PhD Defense by Fanruiqi Zeng

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Fanruiqi Zeng
Advisor: Prof. John-Paul Clarke

will defend a doctoral thesis entitled,


Wednesday, July 20 at 11:00 a.m.

Montgomery Knight Building 317


Advanced air mobility (AAM) is a revolutionary concept that enables on-demand air mobility, cargo delivery, and emergency services via an integrated and connected multimodal transportation network. In the era of AAM, highly autonomous vehicles (AVs) are envisioned as the primary tool for transporting people and cargo from point A to point B. This thesis focuses on the development of a core decision-making engine for strategic vehicle routing and trajectory planning of autonomous vehicles (AVs) with the goal of enhancing the system-wide safety, efficiency, and scalability.

Part I of the thesis addresses the routing and coordination of a drone-truck pairing, where the drone travels to multiple locations to perform specified observation tasks and rendezvous periodically with the truck to swap its batteries. Drones, as an alternative mode of transportation, have advantages in terms of lower costs, better service, or the potential to provide new services that were previously not possible. Typically, those services involve routing a fleet of drones to meet specific demands. Despite the potential benefits, the drone has a natural limitation on the flight range due to its battery capacity. As a result, enabling the combination of a drone with a ground vehicle, which can serve as a mobile charging platform for the drone, is an important opportunity for practical impact and research challenges. We first propose a Mixed Integer Programming formulation driven by critical operational constraints. Given the NP-hard nature of the Nested-VRP, we analyze the complexity of the MIP model and propose an efficient heuristic for solving the Nested-VRP model. We envision that this framework will facilitate the planning and operations of combined drone-truck missions and further improve the scalability and efficiency of the AAM system.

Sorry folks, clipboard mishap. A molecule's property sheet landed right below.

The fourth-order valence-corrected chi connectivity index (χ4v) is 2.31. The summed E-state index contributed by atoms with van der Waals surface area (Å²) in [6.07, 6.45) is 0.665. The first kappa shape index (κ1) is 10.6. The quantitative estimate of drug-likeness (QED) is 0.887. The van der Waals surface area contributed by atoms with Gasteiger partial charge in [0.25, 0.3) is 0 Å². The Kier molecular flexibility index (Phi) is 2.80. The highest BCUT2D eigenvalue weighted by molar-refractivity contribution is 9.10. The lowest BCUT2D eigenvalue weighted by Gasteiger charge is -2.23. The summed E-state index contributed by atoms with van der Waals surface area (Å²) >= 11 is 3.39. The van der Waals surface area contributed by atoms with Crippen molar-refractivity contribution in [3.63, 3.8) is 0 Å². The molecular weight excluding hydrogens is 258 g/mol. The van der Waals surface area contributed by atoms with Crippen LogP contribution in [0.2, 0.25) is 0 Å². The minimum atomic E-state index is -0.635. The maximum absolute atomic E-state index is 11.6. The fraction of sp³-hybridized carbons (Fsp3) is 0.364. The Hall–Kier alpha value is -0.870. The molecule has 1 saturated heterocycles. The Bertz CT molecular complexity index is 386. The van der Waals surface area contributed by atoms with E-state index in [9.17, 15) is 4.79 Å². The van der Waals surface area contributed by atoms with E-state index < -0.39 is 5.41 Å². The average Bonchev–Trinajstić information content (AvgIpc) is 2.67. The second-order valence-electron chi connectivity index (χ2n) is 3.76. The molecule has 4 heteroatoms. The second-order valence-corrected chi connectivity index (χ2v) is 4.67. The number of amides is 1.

Part II of the thesis focuses on the survivability reasoning and trajectory planning of AVs under uncertainty. Maintaining the safety of an AV requires that it precisely perceives and transitions between safe states in the airspace. We first propose a methodology to construct a survivability map for an AV as a function of the vehicle's maneuverability, remaining lifetime, valid landing sites, and the volume of air traffic. The issue of trajectory planning under uncertainty has received a lot of attention in the robotics and control communities. Traditional trajectory planning approaches rely primarily on the premise that the uncertainty of dynamic obstacles is either bounded or can be statistically modeled. This is not the case in the urban environment, where the sources of uncertainty are diverse, and their uncertain behavior is typically unpredictable, making precise modeling impossible. Motivated by this, we present a receding horizon control method with innovative trajectory planning policies that enable dynamic updating of planned trajectories in the presence of partially known and unknown uncertainty. The findings of this study have significant implications for achieving safe aviation autonomy within the AAM system.




Thesis Committee

  • Prof. John-Paul Clarke – Daniel Guggenheim School of Aerospace Engineering (advisor)
  • Prof. David Goldsman – H. Milton Stewart School of Industrial and System Engineering (co-advisor)
  • Prof. German J Brian – Daniel Guggenheim School of Aerospace Engineering
  • Prof. Graeme James Kennedy– Daniel Guggenheim School of Aerospace Engineering
  • Dr. Husni R. Idris – Aerospace Research Engineer at the NASA Ames Research Center


  • Workflow Status: Published
  • Created By: Tatianna Richardson
  • Created: 07/06/2022
  • Modified By: Tatianna Richardson
  • Modified: 07/06/2022


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